Allen Bennett

Field Application Engineer, Allied Electronics & Automation

An industrial motor starter is, in its most basic form, a fairly simple device. It consists of a contactor that provides power to the motor, an overload relay that prevents the motor from drawing too much current over a more extended period of operation, and some form of circuit protection that mitigates current spikes caused by short circuits. Beyond these simple components, however, are several variations of motor starter, each with different applications and considerations.

When choosing the right motor starter for your needs, it is critical to know what options are available. Allen Bennett, a field application engineer at Allied Electronics & Automation, outlines some of those options in this guide to choosing an industrial motor starter that best fits a specific requirement.

Types of Motor Starters

Although the essential functions of an industrial motor starter are mostly the same — to start and stop a motor safely, reverse the motor if needed, and provide a degree of short-circuit protection — specific types of starters offer a variety of additional features suitable for different applications.

Direct Online Starter (DOL)

The simplest option available, a direct online starter (DOL), consists of a magnetic contactor that connects to the motor, an overload relay, and short-circuit protection. These are simple to operate, cost-effective, and are ideal for applications where only basic motor functions are necessary.

“What a DOL starter does is run the motor at a constant velocity that is set up by the number of poles inside the motor,” says Bennett. “For example, a very common velocity for an AC synchronous motor is 1,800 rpm, and depending on the frame size, it will pull a certain amount of torque at a constant velocity.”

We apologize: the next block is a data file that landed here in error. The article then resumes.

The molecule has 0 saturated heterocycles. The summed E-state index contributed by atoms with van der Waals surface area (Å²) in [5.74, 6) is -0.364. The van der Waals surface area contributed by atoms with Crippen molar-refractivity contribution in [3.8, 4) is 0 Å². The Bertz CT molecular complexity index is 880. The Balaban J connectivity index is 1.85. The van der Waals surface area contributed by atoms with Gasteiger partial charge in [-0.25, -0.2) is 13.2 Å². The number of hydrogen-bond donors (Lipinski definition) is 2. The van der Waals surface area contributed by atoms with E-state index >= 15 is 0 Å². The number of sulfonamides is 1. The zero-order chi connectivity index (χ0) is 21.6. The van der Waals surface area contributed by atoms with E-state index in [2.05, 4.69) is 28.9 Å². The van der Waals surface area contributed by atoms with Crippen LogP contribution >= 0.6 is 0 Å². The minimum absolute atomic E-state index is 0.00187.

Direct Online Starter (DOL)

DOLs are most often used when acceleration control is not considered a high priority. When switched on, they provide a high influx of current — usually six to eight times the full load amp rating of the motor — which results in rapid ramp-up time. “The acceleration with a DOL is not really adjustable,” says Bennett. “It is determined by the torque in relation to the inertia of the load.”

In some applications, this can be a beneficial feature, but over time this current inrush can damage the motor windings. Because of this, DOLs are typically employed with smaller, lower-horsepower motors. It is also worth noting that while these starters have a lower upfront cost, their limited energy efficiency may result in higher operating costs over time.

Hybrid Motor Starters from Phoenix Contact are good examples of this kind of starter and offer several additional useful features such as monitoring current from a remote location, TUV-certified emergency stop performance, and the ability to group several modules to a single on/off switch without additional wiring.

A starter from Eaton’s Freedom Series from Eaton’s Freedom Series is another quality DOL option. Their unique features include three separate terminals to access the magnet coils for easy replacement, interchangeable heater packs, horizontal or vertical mounting capabilities, overload protection for up to 900hp, and even the option to install shields for added protection against shocks.